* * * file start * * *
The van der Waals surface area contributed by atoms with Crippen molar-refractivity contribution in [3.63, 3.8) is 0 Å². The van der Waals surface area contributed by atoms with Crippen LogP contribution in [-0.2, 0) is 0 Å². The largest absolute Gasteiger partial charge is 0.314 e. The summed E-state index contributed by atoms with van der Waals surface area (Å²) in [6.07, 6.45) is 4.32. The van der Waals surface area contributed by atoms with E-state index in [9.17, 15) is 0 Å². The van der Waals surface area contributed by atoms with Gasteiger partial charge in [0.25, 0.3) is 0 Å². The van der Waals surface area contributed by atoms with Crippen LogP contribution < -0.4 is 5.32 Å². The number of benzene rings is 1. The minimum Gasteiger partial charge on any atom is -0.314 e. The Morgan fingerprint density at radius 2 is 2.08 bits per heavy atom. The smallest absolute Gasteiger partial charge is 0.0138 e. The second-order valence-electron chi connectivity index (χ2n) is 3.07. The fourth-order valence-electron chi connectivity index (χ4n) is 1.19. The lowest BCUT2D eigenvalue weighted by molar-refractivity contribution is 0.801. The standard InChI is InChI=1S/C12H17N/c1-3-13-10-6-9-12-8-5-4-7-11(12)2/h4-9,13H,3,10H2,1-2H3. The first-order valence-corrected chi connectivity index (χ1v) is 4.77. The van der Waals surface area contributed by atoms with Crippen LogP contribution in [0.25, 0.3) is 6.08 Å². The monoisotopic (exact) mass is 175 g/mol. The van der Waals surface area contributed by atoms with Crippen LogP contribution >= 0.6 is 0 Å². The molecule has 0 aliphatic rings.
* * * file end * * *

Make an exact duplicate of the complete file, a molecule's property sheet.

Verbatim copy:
The van der Waals surface area contributed by atoms with Crippen molar-refractivity contribution in [3.63, 3.8) is 0 Å². The van der Waals surface area contributed by atoms with Crippen LogP contribution in [-0.2, 0) is 0 Å². The largest absolute Gasteiger partial charge is 0.314 e. The summed E-state index contributed by atoms with van der Waals surface area (Å²) in [6.07, 6.45) is 4.32. The van der Waals surface area contributed by atoms with E-state index in [9.17, 15) is 0 Å². The van der Waals surface area contributed by atoms with Gasteiger partial charge in [0.25, 0.3) is 0 Å². The van der Waals surface area contributed by atoms with Crippen LogP contribution < -0.4 is 5.32 Å². The number of benzene rings is 1. The minimum Gasteiger partial charge on any atom is -0.314 e. The Morgan fingerprint density at radius 2 is 2.08 bits per heavy atom. The smallest absolute Gasteiger partial charge is 0.0138 e. The second-order valence-electron chi connectivity index (χ2n) is 3.07. The fourth-order valence-electron chi connectivity index (χ4n) is 1.19. The lowest BCUT2D eigenvalue weighted by molar-refractivity contribution is 0.801. The standard InChI is InChI=1S/C12H17N/c1-3-13-10-6-9-12-8-5-4-7-11(12)2/h4-9,13H,3,10H2,1-2H3. The first-order valence-corrected chi connectivity index (χ1v) is 4.77. The van der Waals surface area contributed by atoms with Crippen LogP contribution in [0.25, 0.3) is 6.08 Å². The monoisotopic (exact) mass is 175 g/mol. The van der Waals surface area contributed by atoms with Crippen LogP contribution >= 0.6 is 0 Å². The molecule has 0 aliphatic rings.